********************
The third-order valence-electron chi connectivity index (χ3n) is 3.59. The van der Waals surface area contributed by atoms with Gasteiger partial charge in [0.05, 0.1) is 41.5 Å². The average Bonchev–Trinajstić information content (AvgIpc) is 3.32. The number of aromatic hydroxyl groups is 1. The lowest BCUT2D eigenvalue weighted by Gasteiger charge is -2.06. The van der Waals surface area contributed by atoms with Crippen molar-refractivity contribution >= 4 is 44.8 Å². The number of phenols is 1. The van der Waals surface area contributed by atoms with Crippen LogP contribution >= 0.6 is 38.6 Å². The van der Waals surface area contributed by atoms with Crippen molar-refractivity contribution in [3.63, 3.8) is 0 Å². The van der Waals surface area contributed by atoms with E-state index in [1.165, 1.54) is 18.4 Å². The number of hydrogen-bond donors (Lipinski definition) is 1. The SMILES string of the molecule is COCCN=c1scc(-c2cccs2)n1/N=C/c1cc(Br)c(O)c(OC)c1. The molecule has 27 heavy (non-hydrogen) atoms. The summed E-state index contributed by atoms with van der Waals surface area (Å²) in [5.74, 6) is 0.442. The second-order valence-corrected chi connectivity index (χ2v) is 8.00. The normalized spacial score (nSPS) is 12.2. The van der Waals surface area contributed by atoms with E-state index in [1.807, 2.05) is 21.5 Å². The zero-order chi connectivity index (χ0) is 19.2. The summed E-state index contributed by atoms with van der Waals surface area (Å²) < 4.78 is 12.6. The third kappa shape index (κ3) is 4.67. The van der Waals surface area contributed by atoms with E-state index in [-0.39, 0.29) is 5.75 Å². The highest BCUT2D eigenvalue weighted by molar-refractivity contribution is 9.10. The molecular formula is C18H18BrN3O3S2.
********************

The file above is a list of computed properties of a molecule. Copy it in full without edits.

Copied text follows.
The third-order valence-electron chi connectivity index (χ3n) is 3.59. The van der Waals surface area contributed by atoms with Gasteiger partial charge in [0.05, 0.1) is 41.5 Å². The average Bonchev–Trinajstić information content (AvgIpc) is 3.32. The number of aromatic hydroxyl groups is 1. The lowest BCUT2D eigenvalue weighted by Gasteiger charge is -2.06. The van der Waals surface area contributed by atoms with Crippen molar-refractivity contribution >= 4 is 44.8 Å². The number of phenols is 1. The van der Waals surface area contributed by atoms with Crippen LogP contribution >= 0.6 is 38.6 Å². The van der Waals surface area contributed by atoms with Crippen molar-refractivity contribution in [3.63, 3.8) is 0 Å². The van der Waals surface area contributed by atoms with E-state index in [1.165, 1.54) is 18.4 Å². The number of hydrogen-bond donors (Lipinski definition) is 1. The SMILES string of the molecule is COCCN=c1scc(-c2cccs2)n1/N=C/c1cc(Br)c(O)c(OC)c1. The molecule has 27 heavy (non-hydrogen) atoms. The summed E-state index contributed by atoms with van der Waals surface area (Å²) in [5.74, 6) is 0.442. The second-order valence-corrected chi connectivity index (χ2v) is 8.00. The normalized spacial score (nSPS) is 12.2. The van der Waals surface area contributed by atoms with E-state index in [1.807, 2.05) is 21.5 Å². The zero-order chi connectivity index (χ0) is 19.2. The summed E-state index contributed by atoms with van der Waals surface area (Å²) < 4.78 is 12.6. The third kappa shape index (κ3) is 4.67. The van der Waals surface area contributed by atoms with E-state index in [-0.39, 0.29) is 5.75 Å². The highest BCUT2D eigenvalue weighted by molar-refractivity contribution is 9.10. The molecular formula is C18H18BrN3O3S2.